This morning about 8:30, three police vehicles came down our short, residential street with sirens blaring. These cops weren’t Cleveland cops but came instead from a suburb to Cleveland’s south near the airport. The cops bolted out of their cars with guns drawn, peering around the edges of the houses across the street. In the midst of the cops’ vehicles (small SUVs) was a white sedan parked in the middle of the street with the driver’s side left open. So the guess is that these Berea cops were chasing the white car down the interstate until it exited and wound up on our street.

    What was striking was the way the Berea cops behaved. They were hyper cautious. The one parked nearest my bedroom window went back and traded in his handgun for an assault rifle. Pretty scary look, this guy walking up and down our street with an assault rifle. I thought it imprudent to go out and ask him WTF he was doing.

    The Cleveland cops showed up after fifteen minutes later and immediately walked all around the houses without acting like Sonny Crockett. After a while, a state highway patrol showed up. Eventually, they all drifted away after the car was towed. The guy probably hopped a back fence and is long gone.

    Scarred, heavily armed cops. Angry, heavily armed citizens. Worsening conditions across the board. Saltpeter, sulfur and charcoal.

    1. Wukchumni

      What a stark contrast to observations in Moscow a foot or two up this thread, its as if I was reading an account of a functioning society and the other of a police state somewhere in the Communist bloc party.

  27. Eclair

    A story:
    Nebraska farmland costs an average of $6,000 per acre. Not the most expensive state: California’s farmland tops the list at $15,410 per acre.

    The five biggest land owners in Nebraska are: The Federal Government (549,345 acres), Ted Turner (445,000), The Church of Jesus Christ of Latter Day Saints (228,000 acres), Bill Gates (20,558 acres) and The Nebraska Land Trust (11,000 acres).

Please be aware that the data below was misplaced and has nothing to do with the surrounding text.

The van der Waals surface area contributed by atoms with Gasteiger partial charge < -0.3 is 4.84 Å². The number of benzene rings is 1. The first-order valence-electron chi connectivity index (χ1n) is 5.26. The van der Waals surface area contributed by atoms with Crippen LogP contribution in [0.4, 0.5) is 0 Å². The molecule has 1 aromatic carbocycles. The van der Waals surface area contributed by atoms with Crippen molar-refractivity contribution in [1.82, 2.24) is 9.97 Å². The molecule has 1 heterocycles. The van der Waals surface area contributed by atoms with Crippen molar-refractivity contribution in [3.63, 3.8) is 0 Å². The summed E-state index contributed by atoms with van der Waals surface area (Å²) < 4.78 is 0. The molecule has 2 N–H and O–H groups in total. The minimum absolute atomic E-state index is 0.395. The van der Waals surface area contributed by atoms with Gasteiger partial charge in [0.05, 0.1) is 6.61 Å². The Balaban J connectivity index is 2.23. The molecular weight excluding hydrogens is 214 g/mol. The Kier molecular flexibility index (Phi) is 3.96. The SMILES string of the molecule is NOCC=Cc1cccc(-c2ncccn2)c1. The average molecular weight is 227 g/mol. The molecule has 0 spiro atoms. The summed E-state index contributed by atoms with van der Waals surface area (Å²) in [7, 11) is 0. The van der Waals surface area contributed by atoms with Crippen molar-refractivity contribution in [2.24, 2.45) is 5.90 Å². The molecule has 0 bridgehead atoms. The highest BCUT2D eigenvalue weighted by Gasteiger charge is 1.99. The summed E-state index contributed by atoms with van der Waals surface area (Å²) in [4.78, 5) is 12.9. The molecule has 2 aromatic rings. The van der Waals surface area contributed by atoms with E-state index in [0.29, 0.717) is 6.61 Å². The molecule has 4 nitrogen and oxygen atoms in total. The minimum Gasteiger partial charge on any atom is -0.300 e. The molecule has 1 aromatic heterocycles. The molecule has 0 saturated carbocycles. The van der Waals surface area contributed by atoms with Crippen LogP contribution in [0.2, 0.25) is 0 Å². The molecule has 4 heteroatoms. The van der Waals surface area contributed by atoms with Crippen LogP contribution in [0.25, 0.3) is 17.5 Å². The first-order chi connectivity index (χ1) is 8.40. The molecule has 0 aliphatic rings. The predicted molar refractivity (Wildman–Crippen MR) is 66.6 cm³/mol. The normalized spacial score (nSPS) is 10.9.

Nebraska lies west of the 100th meridian, good ole John Wesley Powell’s rule of thumb marker for the area of the continental US that probably shouldn’t be settled or farmed. Because rain. Or lack of it. 23.6 inches per year average. Not as dry as Nevada, with a scant 9.5 inches per year. To grow most crops without irrigation, an average of 40 inches per year is probably ideal.

    Back to Nebraska. Thanks to the Homestead Act, my spouse’s great grand uncle, a Swedish immigrant, post-Civil war, bought his 160 acres in Hamilton County, Nebraska, for about $4, plus a promise to build a dwelling and some chicken coops and farm it. His sister and brother-in-law farmed the adjoining 160 acres. We have family photos of his uncle in a buckboard, against a backdrop of rolling hills and a few unpainted animal shelters and small house. A few years ago, armed with the plat maps and coordinates, we attempted to find remains of the tiny Swedish settlement. Nothing remained. And all the surrounding land is now owned by one family.